Products of Place Introduces AI to Sustainable Product Design

08.22.23 | By
Products of Place Introduces AI to Sustainable Product Design

Products of Place is an exploration into how generative AI might one day assist designers in making more sustainable products through the use of abundant local materials. Those materials just need to be uncovered first. The collaboration between SPACE10 and oio studio is a collection of conceptual dinner plates that could be manufactured from materials that are specifically plentiful in different regions around the world.

Viewable via an interactive map, the project unveils the potential for AI to discover locally plentiful materials while taking into consideration local industry, transportation, food cultures, and behaviors of the region’s population. The world’s current methods of manufacturing have become big drivers of the climate crisis – might Products of Place lead to one of the answers we’ve been looking for?

digital map screen shot

When AI was asked to identify unexpectedly abundant materials in different locations worldwide, the same theme often emerged: waste. ChatGPT found everything from agricultural residues, construction waste, and manufacturing offcuts, in cities who have a clear preference for coffee or cycling. The results were unexpected and revealed a lot of information about the areas explored.

grid of overhead photos of plates created from regional materials

Once created, the plates and the materials used to make them feel familiar yet strange. “The plates range from beautiful to a bit bizarre, highlighting both the opportunities and limitations of an AI-powered design process as it exists today. Human curation is still required to decide which concepts are good and should move into development. This new AI integration isn’t perfect – and we want to be transparent about the weaknesses of these platforms, as well as their strengths,” said Alexandra Zenner, Creative & Planning, SPACE10.

plate made from textile waste and henequen fiber with diagram

Oaxaca, textile waste + henequen fiber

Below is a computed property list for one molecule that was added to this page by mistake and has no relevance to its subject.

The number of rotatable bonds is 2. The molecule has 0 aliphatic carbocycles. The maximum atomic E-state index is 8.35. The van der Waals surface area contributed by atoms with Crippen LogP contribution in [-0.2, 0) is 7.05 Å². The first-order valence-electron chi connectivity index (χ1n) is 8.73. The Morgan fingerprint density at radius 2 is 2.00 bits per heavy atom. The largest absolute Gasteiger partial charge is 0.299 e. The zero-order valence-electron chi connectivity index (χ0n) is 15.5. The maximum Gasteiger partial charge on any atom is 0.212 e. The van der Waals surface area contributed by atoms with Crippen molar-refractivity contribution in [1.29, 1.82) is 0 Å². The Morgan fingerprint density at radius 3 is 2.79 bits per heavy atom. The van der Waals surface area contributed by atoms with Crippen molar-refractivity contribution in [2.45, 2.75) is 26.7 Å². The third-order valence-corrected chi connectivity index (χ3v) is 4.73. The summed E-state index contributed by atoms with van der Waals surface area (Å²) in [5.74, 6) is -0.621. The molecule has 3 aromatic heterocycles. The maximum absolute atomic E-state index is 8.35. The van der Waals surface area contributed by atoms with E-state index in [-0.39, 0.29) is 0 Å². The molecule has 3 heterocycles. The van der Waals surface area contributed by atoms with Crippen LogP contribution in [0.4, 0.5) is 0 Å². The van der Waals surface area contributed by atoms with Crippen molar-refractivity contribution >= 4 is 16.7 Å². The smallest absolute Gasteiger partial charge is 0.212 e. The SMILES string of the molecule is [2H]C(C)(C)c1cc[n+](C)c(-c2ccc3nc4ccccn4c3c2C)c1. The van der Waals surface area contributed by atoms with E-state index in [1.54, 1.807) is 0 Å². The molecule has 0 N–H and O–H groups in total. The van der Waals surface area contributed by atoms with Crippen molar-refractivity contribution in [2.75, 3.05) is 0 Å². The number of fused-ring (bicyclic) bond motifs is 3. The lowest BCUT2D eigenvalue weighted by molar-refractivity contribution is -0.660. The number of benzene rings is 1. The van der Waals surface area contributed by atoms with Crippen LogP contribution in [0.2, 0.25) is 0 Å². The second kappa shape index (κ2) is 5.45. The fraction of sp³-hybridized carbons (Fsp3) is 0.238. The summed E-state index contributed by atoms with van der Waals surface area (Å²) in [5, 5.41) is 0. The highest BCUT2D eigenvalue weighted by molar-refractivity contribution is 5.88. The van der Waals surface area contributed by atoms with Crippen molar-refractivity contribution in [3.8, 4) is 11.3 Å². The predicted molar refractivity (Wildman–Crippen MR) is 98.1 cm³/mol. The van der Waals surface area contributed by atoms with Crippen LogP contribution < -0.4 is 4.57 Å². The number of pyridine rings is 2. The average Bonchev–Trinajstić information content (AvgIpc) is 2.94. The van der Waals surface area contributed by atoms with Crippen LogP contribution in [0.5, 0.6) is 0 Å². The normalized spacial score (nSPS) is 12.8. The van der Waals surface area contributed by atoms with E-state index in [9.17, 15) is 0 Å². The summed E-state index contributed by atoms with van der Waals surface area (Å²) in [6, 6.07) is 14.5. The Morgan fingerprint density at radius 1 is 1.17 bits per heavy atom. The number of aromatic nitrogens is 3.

plate made from food packaging and paper pulp with diagram

Copenhagen, food packaging + paper pulp

Not all of the plates created are viable, as the specs can only be as smart as the data that AI has been fed. “With Products of Place, we glimpse into a future where AI could be used as a tool for exploration and imagination, rather than pure efficiency. We see the results of this new synthetic process as a starting point for unimaginable products, rather than the final step,” said Matteo Loglio, co-founder, oio studio. AI has the potential to help designers create more meaningful objects with fewer product miles, lowering emissions worldwide.

plate made from electrical waste and pine resin with diagram

Inchaeon, electrical waste + pine resin

overhead image of a plate made from e-waste

Bangui, e-waste

overhead image of a plate made from tennis balls

Brisbane, tennis balls

overhead image of a plate made from tires

Detroit, tires

overhead image of a plate made from shipping containers

Hamburg, shipping containers

overhead image of a plate made from plastic waste

Singapore, plastic waste

overhead image of a plate made from rubble

Kabul, rubble

overhead image of a plate made from ceramic waste

Kaunas, ceramic waste

overhead image of a plate made from salmon bones

Khabarovsk, salmon bones

overhead image of a plate made from textile scraps

Vilnius, textile scraps

overhead image of a plate made from sorghum waste

Khartoum, sorghum waste

To learn more about Products of Place, visit, or see it in person at SPACE10’s exhibition Design in the Age of AI, housed at SPACE10 Gallery in Copenhagen, Denmark. The project partnered with Copenhagen-based artist and design duo Wang & Söderström on the exhibition design, showcasing four speculative projects by different design studios.

Photography by oio.

Kelly Beall is Director of Branded Content at Design Milk. The Pittsburgh-based writer and designer has had a deep love of art and design for as long as she can remember, from Fashion Plates to MoMA and far beyond. When not searching out the visual arts, she's likely sharing her favorite finds with others. Kelly can also be found tracking down new music, teaching herself to play the ukulele, or on the couch with her three pets – Bebe, Rainey, and Remy. Find her @designcrush on social.